Either a 120 or 220 grit sand paper depending on what I have convenient and how distressed I want to make it. For distressing I try to mimic natural use patterns… where ever hands and feet commonly touch I distress (i.e. the ends of arm rest, top of chair back, near the “foot rests” at the bottom). Also, I lightly distress all the edges and corners. I have found that I really like to show the original and primed colors underneath so I with distress with varied pressure to bring out different colors.

6. Do you finish with a polyurethane?

Yes, I use a clear (not color or tint added) water-based Varathane polyurethane for interior wood. I choose water-based for ease in cleaning up.

7. Do you use spray paint, an air compressor, paint-brush or roller-brush?

I usually paint with a hand brush… although I have heard really great things about using an air compressor… Maybe someday.

I have used spray paint on some of my picture frames and smaller pieces… but I didn’t like the finish as well… probably I just applied it too heavily.

Finely Crafted Bungalow…

Written by The Peaceful Cottage on . Posted in Bathroom Design, Craftsman, Fireplace, Home Design, Kitchen Design, Stonework, Wood Work

I have always had a soft spot in my heart for the classic bungalow. Typically, they are full of excellent craftsmanship, well thought details and feel “like home”. This newly constructed bungalow from Black Star Construction Group has all these elements… it is a beautiful home.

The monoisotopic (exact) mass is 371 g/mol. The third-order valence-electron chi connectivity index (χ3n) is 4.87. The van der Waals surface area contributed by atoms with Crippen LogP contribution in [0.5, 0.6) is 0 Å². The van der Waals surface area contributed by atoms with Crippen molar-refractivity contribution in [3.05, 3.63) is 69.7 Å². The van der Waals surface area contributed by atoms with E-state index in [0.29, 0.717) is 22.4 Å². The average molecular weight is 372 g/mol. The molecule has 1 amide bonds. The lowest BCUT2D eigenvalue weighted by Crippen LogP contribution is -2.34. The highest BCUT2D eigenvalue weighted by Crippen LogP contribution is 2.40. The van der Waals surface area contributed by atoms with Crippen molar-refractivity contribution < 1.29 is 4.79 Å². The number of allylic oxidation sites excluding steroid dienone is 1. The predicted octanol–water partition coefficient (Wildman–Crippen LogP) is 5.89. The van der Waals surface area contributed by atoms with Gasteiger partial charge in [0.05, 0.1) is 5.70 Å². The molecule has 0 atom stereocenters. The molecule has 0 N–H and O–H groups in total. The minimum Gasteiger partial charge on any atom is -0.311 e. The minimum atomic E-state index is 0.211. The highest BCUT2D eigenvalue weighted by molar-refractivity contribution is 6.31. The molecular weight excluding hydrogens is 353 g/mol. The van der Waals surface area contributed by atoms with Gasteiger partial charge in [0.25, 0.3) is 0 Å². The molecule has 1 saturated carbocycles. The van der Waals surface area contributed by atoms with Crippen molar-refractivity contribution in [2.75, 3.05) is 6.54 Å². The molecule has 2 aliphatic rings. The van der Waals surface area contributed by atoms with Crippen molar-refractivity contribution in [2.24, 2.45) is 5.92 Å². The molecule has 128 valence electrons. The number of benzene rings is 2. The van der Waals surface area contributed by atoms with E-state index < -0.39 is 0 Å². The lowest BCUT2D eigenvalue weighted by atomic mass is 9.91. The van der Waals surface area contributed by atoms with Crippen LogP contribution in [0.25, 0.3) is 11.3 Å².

Welcoming curb appeal with the deep front porch and flagstone pathway.

Contemporary Arts & Crafts, Santa Barbara, CACasing Detail.

Fine craftsmanship is shown in the details.



I love this fireplace!


This kitchen has great cabinetry. I love the way the formica countertops turned out, the metal trim edging is perfect, and the glass back splash really gives it a trendy feel. The fir flooring keeps the entire feel very comfortable.



I love the dark trim with the light painting. I think the molding adds a very nice touch.



I am always a huge fan of a well designed tile shower. I think that it is a classic feature…

Contemporary Arts & Crafts, Santa Barbara, CA Contemporary Arts & Crafts, Santa Barbara, CA

A more modern take on a classic arts and craft design element.

Full master bathroom remodel. Full master bathroom remodel.

This bathroom is amazing. The combination of the tile with black edging, the diamond motif and the brilliant green work flawlessly together.

(Images may be found at blackstarconstructiongroup.com)

Shaker Style…